Consumers are comforted by the labels biodegradable and compostable. Many people are also ready to pay a greater price for a product if its packaging is said to be biodegradable and compostable. Biodegradable or compostable items are regarded more ecologically friendly. Although closely linked, biodegradable and compostable are two separate concepts with different environmental implications. What is the distinction between these two expressions? Because we are curious about what a biodegradable or compostable product is.
An infographic that distinguishes between “biodegradable” and “compostable” straws.
These two concepts are frequently mistaken or muddled; here is an infographic to help you distinguish between them:
Biodegradable Products’ Definition
What exactly does the term “biodegradable” mean?
Any substance that decomposes and disappears “naturally”, that is, without human intervention, is said to be biodegradable. The product decomposes naturally thanks to living microorganisms such as bacteria, fungi, and algae. With the addition of the effects of temperature, humidity, and oxygen. When thrown into nature, a biodegradable product is 100% completely digested by these living microorganisms and transformed into water, CO2, or biomass with no negative environmental consequences.
The rate of biodegradation of a product is also affected by weather conditions such as rain, heat from the sun, and so on. However, whether a product biodegrades quickly or slowly has no effect on its biodegradability.
Plastic, is it biodegradable
As a result, plastic is technically a biodegradable product. However, the biodegradation process can take hundreds or thousands of years. Numerous studies, however, confirm that plastic never completely degrades and leaves microparticles in the environment.
Other straws, such as those made of wheat, pulp, or apple fibers, biodegrade in a matter of weeks.
Any product can be considered biodegradable at first glance. That is why, when discussing a product’s biodegradability, the issues of time must be addressed! Thus, it is more accurate to say that a product is biodegradable over the course of human life, i.e. in less than 18 months.
What exactly is compostable packaging or wrapping?
Is there a variety of compost?
When the biodegradation process of a product or packaging is controlled by living or human intervention, it is considered compostable.
Composting is classified into two types:
- Composting in the home, backyard, or kitchen.
- A specialized industry for composting.
Most of the time, however, when a product is labeled as compostable, it does not imply that it can be composted at home. Indeed, only a few materials can be composted naturally because it necessitates a fermentation at high temperatures and high humidity levels, which can only be accomplished industrially.
Composting speeds up biodegradation: after only a few months of repeating this fermentation process, rich nutrients are obtained, which are primarily used as 100% organic fertilizer.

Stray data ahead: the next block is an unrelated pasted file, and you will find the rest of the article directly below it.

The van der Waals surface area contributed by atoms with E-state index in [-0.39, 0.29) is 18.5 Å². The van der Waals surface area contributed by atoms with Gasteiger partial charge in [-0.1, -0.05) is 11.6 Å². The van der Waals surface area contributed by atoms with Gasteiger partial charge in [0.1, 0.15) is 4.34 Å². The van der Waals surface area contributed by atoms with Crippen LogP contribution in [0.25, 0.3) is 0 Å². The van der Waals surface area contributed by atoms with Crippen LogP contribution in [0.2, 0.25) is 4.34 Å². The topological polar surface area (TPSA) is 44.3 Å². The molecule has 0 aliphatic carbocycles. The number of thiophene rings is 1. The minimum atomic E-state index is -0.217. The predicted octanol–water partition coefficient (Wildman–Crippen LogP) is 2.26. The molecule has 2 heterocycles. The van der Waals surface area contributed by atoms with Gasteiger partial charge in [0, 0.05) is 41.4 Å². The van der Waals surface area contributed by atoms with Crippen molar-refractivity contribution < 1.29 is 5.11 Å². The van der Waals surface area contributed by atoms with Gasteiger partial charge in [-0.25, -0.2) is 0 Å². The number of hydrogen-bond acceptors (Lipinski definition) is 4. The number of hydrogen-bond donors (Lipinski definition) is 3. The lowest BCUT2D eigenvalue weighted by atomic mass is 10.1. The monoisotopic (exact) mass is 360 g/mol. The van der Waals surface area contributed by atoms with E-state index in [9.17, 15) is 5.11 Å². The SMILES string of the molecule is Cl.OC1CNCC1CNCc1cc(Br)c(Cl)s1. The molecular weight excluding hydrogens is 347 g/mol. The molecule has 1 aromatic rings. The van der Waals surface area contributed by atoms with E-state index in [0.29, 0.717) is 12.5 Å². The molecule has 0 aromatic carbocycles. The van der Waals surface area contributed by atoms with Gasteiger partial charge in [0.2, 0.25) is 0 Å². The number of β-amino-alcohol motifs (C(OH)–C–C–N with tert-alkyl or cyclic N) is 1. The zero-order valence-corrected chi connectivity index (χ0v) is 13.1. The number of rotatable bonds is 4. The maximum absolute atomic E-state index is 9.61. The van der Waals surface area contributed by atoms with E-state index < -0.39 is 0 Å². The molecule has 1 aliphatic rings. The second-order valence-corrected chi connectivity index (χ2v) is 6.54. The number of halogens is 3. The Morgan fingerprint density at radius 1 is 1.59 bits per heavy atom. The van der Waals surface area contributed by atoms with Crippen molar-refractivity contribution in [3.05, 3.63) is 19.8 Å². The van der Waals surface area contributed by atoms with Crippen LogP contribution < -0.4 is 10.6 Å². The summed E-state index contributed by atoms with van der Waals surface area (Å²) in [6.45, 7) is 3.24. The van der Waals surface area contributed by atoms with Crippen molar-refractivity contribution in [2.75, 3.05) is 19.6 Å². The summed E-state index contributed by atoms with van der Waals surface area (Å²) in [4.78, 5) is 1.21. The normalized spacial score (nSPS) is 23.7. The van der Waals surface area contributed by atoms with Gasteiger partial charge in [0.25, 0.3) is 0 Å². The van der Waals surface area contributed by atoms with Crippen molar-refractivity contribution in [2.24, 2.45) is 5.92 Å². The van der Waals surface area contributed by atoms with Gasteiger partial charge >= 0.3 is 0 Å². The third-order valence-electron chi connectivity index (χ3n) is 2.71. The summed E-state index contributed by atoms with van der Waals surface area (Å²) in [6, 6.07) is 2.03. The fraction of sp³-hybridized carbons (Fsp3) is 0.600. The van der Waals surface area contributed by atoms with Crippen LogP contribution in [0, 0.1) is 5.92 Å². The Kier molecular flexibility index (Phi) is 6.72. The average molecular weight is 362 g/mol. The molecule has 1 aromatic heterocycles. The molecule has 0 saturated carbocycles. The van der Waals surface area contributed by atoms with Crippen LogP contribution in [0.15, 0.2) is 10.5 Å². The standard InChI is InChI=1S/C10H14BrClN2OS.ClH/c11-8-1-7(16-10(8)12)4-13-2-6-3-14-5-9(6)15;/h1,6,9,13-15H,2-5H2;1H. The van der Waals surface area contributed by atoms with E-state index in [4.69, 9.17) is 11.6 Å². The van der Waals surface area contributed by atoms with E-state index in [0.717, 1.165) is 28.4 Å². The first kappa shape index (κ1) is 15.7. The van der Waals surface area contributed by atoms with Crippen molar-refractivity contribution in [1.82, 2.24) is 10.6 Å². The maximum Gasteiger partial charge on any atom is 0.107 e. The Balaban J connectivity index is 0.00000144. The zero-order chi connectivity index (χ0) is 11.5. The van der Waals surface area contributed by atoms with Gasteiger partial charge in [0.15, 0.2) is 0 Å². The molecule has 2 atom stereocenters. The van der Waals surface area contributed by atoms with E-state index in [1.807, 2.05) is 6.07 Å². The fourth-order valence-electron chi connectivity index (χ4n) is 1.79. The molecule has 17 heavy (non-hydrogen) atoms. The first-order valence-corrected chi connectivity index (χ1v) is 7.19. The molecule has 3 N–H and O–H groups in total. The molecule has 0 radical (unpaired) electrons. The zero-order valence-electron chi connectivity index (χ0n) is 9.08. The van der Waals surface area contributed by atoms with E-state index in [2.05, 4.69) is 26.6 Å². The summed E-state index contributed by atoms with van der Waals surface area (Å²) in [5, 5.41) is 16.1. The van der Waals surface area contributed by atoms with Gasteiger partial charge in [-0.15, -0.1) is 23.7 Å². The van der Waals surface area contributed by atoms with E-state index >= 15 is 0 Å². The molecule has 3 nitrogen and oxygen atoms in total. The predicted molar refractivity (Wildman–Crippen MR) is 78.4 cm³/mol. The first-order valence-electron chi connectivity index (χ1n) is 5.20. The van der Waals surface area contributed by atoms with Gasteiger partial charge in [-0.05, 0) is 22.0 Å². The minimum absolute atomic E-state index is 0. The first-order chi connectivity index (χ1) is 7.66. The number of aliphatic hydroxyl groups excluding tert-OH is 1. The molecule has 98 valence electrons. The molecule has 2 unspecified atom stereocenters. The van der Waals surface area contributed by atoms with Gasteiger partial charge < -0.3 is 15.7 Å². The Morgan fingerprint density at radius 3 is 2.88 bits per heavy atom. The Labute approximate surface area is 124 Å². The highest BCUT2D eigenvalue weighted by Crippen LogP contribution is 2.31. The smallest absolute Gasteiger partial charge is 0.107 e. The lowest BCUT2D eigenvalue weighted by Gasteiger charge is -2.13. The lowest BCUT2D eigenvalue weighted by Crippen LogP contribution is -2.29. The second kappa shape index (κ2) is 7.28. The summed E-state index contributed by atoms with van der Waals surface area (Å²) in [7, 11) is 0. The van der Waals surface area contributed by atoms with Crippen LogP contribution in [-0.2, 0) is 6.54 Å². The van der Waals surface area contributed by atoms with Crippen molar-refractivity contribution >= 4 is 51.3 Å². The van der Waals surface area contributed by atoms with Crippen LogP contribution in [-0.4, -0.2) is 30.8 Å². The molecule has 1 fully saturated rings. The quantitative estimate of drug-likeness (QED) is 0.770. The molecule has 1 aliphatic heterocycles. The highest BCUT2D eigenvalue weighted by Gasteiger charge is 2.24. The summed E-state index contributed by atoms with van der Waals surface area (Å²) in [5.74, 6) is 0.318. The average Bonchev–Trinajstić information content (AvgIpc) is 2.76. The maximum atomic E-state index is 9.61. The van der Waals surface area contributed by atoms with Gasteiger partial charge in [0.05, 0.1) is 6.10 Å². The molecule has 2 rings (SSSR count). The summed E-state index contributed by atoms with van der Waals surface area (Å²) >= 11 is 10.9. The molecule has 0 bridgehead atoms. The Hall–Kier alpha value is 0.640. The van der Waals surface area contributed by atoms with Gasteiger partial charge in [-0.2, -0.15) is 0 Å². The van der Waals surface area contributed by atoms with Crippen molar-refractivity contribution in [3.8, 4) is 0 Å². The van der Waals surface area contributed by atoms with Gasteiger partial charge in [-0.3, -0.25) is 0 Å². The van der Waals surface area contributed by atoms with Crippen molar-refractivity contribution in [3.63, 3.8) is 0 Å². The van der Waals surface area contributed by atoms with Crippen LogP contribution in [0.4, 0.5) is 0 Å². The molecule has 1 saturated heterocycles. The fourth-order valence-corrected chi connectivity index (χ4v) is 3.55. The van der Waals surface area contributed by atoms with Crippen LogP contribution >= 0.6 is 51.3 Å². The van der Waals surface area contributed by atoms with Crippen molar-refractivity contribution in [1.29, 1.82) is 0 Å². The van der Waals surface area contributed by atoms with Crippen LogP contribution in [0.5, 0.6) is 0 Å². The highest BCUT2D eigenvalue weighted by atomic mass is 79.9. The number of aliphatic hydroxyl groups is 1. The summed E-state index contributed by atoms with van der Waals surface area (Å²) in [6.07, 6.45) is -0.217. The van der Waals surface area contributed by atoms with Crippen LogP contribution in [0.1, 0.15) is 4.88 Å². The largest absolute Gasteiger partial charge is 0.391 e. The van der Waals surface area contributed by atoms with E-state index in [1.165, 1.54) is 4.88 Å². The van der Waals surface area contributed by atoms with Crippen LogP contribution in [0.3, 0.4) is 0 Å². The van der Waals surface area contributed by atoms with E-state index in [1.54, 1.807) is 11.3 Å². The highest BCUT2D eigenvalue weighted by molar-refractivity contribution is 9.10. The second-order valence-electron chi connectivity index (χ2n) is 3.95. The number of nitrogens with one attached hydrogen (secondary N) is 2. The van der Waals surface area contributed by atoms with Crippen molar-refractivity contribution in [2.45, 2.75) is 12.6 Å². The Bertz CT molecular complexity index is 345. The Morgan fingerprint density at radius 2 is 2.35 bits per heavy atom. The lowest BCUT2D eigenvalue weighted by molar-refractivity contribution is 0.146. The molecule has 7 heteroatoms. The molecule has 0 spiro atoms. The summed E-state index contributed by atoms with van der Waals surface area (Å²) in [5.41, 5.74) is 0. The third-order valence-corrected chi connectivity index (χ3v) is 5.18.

Is it possible to compost a biodegradable product?
It should be noted that not all biodegradable products are compostable. A product must meet certain criteria in order to be certified OK compost, i.e. compostable according to the NF EN 13432 standard.
- In less than 6 months, achieve at least 90% CO2 biodegradation.
- Be able to disintegrate in its quasi-totality: no more than 10% of residues larger than 2 mm.
This includes not only synthetic materials (plastics, rubber, and porcelain), but also all printed paper and cardboard products such as newspapers and printed paper straws.
What about “biodegradable” PLA?
PLA (Polylactic Acid) straws are made from plant materials like corn starch, but their manufacturing process (chemical transformation) can be just as damaging to the environment. They can take years to biodegrade and can only be composted in a factory.
Unfortunately, there are only a few garbage cans for composting in factories in France, so this type of straw frequently ends up in the garbage. Because of their strong resemblance to plastic, when they arrive at sorting centers, the optical sorting machines barely recognize them; they are then ejected from the chain and incinerated.
Other transformed natural polymers or bioplastics that are frequently associated with bagasse or natural fibers include “PBS” or “PLA.” Be aware that straws with a “plastic” texture on the market today are almost certainly made of plastic (chemical polymer transformation process) and thus prohibited by the European Union’s AGEC law.
What should you remember about the distinction between biodegradable and compostable?
You are now aware that many of the materials that surround us and play a role in our daily lives are biodegradable. However, a biodegradable product is only ecological in the context of human life, implying a biodegradation time of fewer than 18 months.
You may also be aware that a compostable product is one that biodegrades through an action controlled by humans, either industrially (via fermentation at high temperatures and high humidity) or in homemade compost. As a result, not all biodegradable products can be composed. Compostable products are environmentally friendly because they are made entirely of organic fertilizer.
Finally, you now understand that biodegradable PLA made from Polylactic acid is a difficult alternative to recycle and that it is preferable to choose less harmful solutions for our environment.
Of course, regardless of the biodegradability of the products, it is critical not to throw anything in nature. Selective sorting is still an important tool for the preservation of our planet. Contact us if you are looking for sustainable and affordable alternatives!